Item Set

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There are big differences between item sets in Diablo II and the Expansion, and this page serves as an intro to them. Read down it for full info about differences between how item sets work in D2 and in the Expansion. See the for a full listing of all item sets.

The D2X sets are much improved from D2 sets. There are new sets full of class-specific, Exceptional, and Elite items that have stats comparable to good Rares. Vastly more powerful than the Diablo II sets, and they have partial set bonuses and hidden item bonuses on top of that.

The old Diablo II sets are improved in the Expansion as well though. The items in them have the same stats when found individually, but they have special partial bonuses and hidden item bonuses when equipped with one or more other items from the same set.

Expansion Item Sets

Elite Set Item
Item Sets were meant to be one of the coolest features of Diablo II. There were going to be noticeable effects when the whole set was equipped, including different graphics on your character in the game, and of course huge secret bonuses.

Unfortunately, as Blizzard has admitted, this very cool concept isn't implemented all that well in Diablo II. Set items aren't good enough to wear on their own in 95% of the cases, and the set bonuses aren't that good either. But there are improvements in Diablo II: Lord of Destruction.

Improved Set Items

They are hugely improved in the Expansion. There are 16 new sets. Individual set items have lots of mods, as many as Rares can have. There are also Exceptional and Elite items in sets, and some sets made up entirely of these. There are even Class-specific item sets, only usable by one character.

Partial Set Bonuses

Another great bonus is that sets give partial bonuses in D2X. You don't have to have a whole set to get a bonus. If you have just two (or more) of the individual items, you get some amount of bonus, though much less than the bonus for the whole set.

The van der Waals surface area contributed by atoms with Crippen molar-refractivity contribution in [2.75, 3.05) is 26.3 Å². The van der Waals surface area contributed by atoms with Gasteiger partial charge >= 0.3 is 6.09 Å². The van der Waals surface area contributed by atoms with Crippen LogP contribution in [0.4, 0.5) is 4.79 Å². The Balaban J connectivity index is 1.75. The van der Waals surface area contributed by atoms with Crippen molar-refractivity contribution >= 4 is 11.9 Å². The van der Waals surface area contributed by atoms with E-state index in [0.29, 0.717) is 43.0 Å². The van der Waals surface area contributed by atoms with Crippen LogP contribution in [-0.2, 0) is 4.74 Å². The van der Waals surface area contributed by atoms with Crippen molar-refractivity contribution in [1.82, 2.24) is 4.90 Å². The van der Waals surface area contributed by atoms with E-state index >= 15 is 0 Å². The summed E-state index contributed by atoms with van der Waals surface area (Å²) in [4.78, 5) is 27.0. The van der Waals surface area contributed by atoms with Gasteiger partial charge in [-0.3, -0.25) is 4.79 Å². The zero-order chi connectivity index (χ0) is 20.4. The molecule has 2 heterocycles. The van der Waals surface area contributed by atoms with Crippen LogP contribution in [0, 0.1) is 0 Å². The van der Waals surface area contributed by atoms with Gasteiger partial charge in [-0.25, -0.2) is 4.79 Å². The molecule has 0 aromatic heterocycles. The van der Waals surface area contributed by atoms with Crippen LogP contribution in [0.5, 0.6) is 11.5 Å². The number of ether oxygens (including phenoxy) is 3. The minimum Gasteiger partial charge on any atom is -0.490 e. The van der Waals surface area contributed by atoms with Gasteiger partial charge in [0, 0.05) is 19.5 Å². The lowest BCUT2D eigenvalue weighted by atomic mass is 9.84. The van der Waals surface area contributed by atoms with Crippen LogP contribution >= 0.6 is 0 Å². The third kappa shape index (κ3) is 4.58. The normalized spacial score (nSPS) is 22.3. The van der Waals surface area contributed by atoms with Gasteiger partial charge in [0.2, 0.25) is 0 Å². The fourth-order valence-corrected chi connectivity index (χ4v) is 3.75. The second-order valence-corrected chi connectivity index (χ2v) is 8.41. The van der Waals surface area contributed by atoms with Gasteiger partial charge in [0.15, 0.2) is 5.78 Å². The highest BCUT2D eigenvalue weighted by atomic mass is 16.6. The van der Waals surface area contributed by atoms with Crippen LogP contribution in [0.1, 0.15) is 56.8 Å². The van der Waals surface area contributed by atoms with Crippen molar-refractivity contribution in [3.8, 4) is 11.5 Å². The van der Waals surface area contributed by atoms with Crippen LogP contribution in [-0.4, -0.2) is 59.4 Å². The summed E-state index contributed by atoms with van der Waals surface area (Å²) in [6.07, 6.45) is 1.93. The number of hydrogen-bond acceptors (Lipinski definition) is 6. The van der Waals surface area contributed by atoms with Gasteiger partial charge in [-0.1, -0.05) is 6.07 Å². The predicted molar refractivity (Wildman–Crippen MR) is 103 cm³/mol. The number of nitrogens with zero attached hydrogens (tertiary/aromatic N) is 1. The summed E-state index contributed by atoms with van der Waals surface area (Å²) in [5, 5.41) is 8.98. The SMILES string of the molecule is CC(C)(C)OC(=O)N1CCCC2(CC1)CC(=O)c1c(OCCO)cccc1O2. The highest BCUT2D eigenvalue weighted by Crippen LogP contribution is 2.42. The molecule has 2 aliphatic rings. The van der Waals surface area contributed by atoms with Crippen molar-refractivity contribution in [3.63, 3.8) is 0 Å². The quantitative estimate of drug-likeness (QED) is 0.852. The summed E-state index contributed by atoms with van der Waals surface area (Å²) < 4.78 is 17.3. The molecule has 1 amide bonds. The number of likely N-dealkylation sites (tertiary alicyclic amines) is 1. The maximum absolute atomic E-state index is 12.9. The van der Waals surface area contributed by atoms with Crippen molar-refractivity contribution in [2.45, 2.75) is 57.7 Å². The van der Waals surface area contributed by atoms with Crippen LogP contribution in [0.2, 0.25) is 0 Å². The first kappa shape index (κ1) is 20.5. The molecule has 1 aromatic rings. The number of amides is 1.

The way partial bonuses work is that if you have any two items in a set, you get one bonus. Any three (assuming the set has at least four items) you get another better bonus. And so on, up to the full set. The largest set in the game has six items, so there is a different partial bonus for any two items equipped, then any three, or any four, or any five.

So the most items from a given set that you are wearing at once, the better your special bonus. You have to decide if putting on the last item in a set, and adding the full special bonus was better than wearing the Rare or Unique you had in that item slot otherwise.

Grouped Sets

Sets should be more grouped as well, with items of similar quality, rather than quilted armor with a gothic shield and long war bow, for example. All high quality or medium quality or low quality items in the same set, for the most part.

In Diablo II there are non-random odds for which set item will drop if there is more than one of that type item in different Item Sets. Scroll down this page into the D2 Sets info for details. This bug is fixed in D2X, and might be patched back into D2 at some point.

Item Sets in Diablo II

Item Sets are one of the coolest features of Diablo II. They consist of various unrelated items, all of them wearable on their own, but with a special secret bonus if you equip all the items in a set at the same time. Pre-game, Blizzard North talked about them having amazing special bonuses and being visible on your character to anyone. Huge bonuses and glowing graphics, at the least, were expected.

Unfortunately, as Blizzard has admitted, this very cool concept isn't implemented all that well in Diablo II, and it will be improved in the Expansion. There are numerous changes to Item Sets in the Expansion that make them much more useful and powerful, such as partial bonuses from less than a full set, Exceptional items in sets, and several entirely new sets.

Until then, there are still useful item sets in Diablo II. All set items have a set minimum character level requirement to equip any or all items in the set. You must of course meet the strength and/or dexterity requirements to equip any specific item as well.

Set items drop more frequently than Unique or Rare items, but less often than magical. You can gamble for set items as well, and there isn't any limit to how many of them can be found in a game. It's not uncommon to find two of the same set item in one area, or to gamble the same one several times in a game, and the less expensive item types to gamble are easily obtained with some patience.

Odds of Finding Set Items in Diablo II